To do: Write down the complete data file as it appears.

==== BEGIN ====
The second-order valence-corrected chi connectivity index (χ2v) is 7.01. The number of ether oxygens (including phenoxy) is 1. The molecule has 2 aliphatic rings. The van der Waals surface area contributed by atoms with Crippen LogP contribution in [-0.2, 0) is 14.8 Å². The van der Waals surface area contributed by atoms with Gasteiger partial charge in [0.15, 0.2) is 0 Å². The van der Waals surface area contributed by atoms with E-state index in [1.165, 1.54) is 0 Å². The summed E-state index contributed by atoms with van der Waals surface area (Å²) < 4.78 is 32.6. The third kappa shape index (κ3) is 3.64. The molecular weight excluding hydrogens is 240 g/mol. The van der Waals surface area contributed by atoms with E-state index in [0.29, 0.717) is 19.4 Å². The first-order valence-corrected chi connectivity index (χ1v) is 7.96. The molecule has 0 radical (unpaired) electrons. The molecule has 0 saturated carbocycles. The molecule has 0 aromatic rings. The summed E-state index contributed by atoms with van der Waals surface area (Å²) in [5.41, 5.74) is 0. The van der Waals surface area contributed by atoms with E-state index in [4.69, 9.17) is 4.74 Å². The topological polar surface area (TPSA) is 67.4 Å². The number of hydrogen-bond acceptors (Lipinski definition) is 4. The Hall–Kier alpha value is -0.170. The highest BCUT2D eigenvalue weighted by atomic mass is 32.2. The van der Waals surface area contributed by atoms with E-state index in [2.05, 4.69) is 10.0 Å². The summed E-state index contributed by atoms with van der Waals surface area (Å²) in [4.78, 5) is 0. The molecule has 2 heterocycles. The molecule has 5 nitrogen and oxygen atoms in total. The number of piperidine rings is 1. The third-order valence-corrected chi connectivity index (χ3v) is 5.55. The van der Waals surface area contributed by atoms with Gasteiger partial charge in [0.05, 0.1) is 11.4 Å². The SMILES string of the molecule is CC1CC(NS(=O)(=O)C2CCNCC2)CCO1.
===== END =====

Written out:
The second-order valence-corrected chi connectivity index (χ2v) is 7.01. The number of ether oxygens (including phenoxy) is 1. The molecule has 2 aliphatic rings. The van der Waals surface area contributed by atoms with Crippen LogP contribution in [-0.2, 0) is 14.8 Å². The van der Waals surface area contributed by atoms with Gasteiger partial charge in [0.15, 0.2) is 0 Å². The van der Waals surface area contributed by atoms with E-state index in [1.165, 1.54) is 0 Å². The summed E-state index contributed by atoms with van der Waals surface area (Å²) < 4.78 is 32.6. The third kappa shape index (κ3) is 3.64. The molecular weight excluding hydrogens is 240 g/mol. The van der Waals surface area contributed by atoms with E-state index in [0.29, 0.717) is 19.4 Å². The first-order valence-corrected chi connectivity index (χ1v) is 7.96. The molecule has 0 radical (unpaired) electrons. The molecule has 0 saturated carbocycles. The molecule has 0 aromatic rings. The summed E-state index contributed by atoms with van der Waals surface area (Å²) in [5.41, 5.74) is 0. The van der Waals surface area contributed by atoms with E-state index in [4.69, 9.17) is 4.74 Å². The topological polar surface area (TPSA) is 67.4 Å². The number of hydrogen-bond acceptors (Lipinski definition) is 4. The Hall–Kier alpha value is -0.170. The highest BCUT2D eigenvalue weighted by atomic mass is 32.2. The van der Waals surface area contributed by atoms with E-state index in [2.05, 4.69) is 10.0 Å². The summed E-state index contributed by atoms with van der Waals surface area (Å²) in [4.78, 5) is 0. The molecule has 2 heterocycles. The molecule has 5 nitrogen and oxygen atoms in total. The number of piperidine rings is 1. The third-order valence-corrected chi connectivity index (χ3v) is 5.55. The van der Waals surface area contributed by atoms with Gasteiger partial charge in [0.05, 0.1) is 11.4 Å². The SMILES string of the molecule is CC1CC(NS(=O)(=O)C2CCNCC2)CCO1.